Looking for upwards of 700-plus horsepower in entry level trim and more than 900 ponies if mild boost is ordered, the engine will be based around a Bill Mitchell aluminum block and the very imposing Arias LS hemi cylinder heads. The first test market for this eye-catching design will be high-end sand rails where owners invest just as much in paint and graphics as they do in performance.
“This engine definitely lends itself to aesthetics,” confirms TCB boss Robert Bentley, noting the massive valve covers and bold intake manifold designs that are available.
Grabbing attention isn’t the only goal of this engine project. TCB is evaluating and testing a number of cylinder modifications to ensure an off-road-friendly torque curve to go along with peak power numbers.
“This head was designed for drag racing,” says Bentley. “We’re not looking to redesign the head. We’re looking for different effects with a little modification for different applications.”
TCB engineers have been filling the intake ports with epoxy and reshaping the airflow for a wider range of efficiency. A full range of flow tests on a SuperFlow bench are then conducted and the results analyzed.
“We can then map the port and duplicate it on the CNC machine,” adds Bentley.
No cookie-cutter engine builds
TCB, a full-service engine shop located in Murrieta, California, already has a strong reputation in the street rod and boat-racing markets. The move into off-road isn’t completely unfamiliar territory new as the shop has built 900-horsepower Trophy Truck engines for desert racers.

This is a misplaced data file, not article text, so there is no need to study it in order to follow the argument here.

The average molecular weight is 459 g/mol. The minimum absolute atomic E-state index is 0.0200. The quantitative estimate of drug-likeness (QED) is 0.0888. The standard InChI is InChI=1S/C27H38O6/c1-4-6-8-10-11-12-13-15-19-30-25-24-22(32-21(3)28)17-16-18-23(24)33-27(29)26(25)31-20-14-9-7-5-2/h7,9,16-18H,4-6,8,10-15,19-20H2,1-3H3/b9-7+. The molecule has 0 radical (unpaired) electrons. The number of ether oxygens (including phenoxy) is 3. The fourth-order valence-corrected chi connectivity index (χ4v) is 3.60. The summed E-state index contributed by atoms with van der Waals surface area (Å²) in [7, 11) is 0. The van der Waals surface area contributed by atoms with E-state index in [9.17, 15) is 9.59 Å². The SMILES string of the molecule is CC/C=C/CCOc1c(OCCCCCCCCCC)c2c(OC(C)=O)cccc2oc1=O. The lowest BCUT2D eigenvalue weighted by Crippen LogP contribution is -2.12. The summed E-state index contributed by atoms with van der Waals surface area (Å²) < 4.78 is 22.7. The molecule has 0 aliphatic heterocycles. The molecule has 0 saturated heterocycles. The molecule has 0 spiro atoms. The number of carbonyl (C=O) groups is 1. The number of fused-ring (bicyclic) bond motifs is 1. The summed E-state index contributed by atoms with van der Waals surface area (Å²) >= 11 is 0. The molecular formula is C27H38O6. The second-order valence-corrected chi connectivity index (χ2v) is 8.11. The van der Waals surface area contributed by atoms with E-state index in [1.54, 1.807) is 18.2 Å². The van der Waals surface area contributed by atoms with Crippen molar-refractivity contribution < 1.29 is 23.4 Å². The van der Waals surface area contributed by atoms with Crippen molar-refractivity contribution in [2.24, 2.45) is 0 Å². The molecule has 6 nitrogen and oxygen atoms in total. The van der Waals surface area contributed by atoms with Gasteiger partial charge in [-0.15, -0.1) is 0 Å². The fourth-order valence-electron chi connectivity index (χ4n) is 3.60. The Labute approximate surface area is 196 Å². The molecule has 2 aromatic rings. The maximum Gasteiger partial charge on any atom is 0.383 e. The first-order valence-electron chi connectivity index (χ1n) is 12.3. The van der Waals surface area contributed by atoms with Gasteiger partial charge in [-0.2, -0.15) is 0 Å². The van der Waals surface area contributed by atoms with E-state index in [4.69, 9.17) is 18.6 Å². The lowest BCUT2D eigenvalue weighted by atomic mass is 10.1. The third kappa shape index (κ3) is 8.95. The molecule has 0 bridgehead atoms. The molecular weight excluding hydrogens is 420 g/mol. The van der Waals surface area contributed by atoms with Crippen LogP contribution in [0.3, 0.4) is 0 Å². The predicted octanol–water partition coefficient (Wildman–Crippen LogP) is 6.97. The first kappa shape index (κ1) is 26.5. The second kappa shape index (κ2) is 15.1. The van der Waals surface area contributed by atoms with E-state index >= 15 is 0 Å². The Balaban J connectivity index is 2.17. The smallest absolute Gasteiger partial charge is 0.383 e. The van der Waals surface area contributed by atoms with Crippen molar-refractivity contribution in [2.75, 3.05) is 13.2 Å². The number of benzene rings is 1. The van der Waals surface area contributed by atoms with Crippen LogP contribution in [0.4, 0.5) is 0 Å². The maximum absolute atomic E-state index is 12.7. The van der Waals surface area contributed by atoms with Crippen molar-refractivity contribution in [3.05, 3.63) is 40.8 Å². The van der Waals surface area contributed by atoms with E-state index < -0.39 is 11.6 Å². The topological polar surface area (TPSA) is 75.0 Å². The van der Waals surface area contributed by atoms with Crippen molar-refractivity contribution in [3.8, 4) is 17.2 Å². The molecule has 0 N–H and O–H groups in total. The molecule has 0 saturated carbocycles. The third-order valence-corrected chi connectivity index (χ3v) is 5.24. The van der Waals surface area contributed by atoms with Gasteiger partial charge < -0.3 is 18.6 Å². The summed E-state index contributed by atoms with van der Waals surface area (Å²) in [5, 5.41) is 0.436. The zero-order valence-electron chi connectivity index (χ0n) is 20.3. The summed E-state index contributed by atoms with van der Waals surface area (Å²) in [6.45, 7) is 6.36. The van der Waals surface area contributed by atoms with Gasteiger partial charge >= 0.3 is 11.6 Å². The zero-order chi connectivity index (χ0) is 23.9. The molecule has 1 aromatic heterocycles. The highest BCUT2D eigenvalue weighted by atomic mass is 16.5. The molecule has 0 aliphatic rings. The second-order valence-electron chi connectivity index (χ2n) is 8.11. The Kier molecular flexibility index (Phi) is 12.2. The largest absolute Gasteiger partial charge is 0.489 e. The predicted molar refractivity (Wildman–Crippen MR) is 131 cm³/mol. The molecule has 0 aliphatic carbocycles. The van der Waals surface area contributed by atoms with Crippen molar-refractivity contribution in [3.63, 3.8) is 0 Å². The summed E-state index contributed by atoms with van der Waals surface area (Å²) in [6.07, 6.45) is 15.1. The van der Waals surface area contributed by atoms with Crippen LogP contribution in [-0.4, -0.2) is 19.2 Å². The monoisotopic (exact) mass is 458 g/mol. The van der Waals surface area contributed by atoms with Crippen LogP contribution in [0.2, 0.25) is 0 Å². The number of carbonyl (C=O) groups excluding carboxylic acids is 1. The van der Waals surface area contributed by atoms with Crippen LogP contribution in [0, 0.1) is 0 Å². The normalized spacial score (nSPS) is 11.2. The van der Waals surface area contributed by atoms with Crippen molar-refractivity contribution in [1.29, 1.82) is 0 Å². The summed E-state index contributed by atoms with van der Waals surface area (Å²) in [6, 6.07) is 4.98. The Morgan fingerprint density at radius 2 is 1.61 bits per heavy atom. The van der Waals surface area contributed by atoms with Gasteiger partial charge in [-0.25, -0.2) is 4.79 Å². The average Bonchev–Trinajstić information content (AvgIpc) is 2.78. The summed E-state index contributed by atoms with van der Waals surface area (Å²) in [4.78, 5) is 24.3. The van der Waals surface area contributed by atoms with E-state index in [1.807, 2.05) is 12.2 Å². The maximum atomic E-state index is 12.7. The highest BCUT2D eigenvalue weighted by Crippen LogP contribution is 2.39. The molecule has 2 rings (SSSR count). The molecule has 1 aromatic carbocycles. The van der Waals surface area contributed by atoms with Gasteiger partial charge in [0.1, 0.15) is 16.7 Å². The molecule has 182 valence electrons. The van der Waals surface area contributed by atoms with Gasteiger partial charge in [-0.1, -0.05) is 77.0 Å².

“We’ll be leveraging some of that technology for this engine,” says TCB marketing director Jack Rothschild.
TCB will work with a variety of suppliers to round out the build sheet.
“Every design will be built to the budget and needs of the customer,” says Bentley, adding that displacement will range from 440 to 480 cubic inches, depending on the vehicle application and customer wishes.
The hemi cylinder head allows for huge 2.260 intake and 1.600 exhaust valves on a 4.125-inch bore. Out of the box they’re rated at 380 cfm intake and 268 cfm exhaust. With a full port and polish the heads can flow over 400 cfm on the intake side and 300 cfm on the exhaust. They require shaft-style rocker arms.
“We’ll develop the cam profile to fit the heads and motor,” says Bentley, adding that the engine should run 6,800 to 7,200 rpm with strong torque numbers coming in around 3,000 rpm.
The first development engines will be carbureted using the Arias cast intake manifold, which has provisions for single or dual carb top plates. It’s also predrilled for nitrous nozzles but there’s limited real estate for fuel-injector bungs. EFI may require a fabricated intake, a Hilborn-style injection setup, or there’s always the option of throttle-body fuel injection in either single or dual configuration. Arias also has an intake to support an 8-71 Jimmy-style blower.
TCB will also be developing Arias hemi heads designed for the big-block Chevy and small-block Ford. EngineLabs has a closer look at these heads in this story from PRI. We’ll keep you posted when the first off-road LS hits the dyno.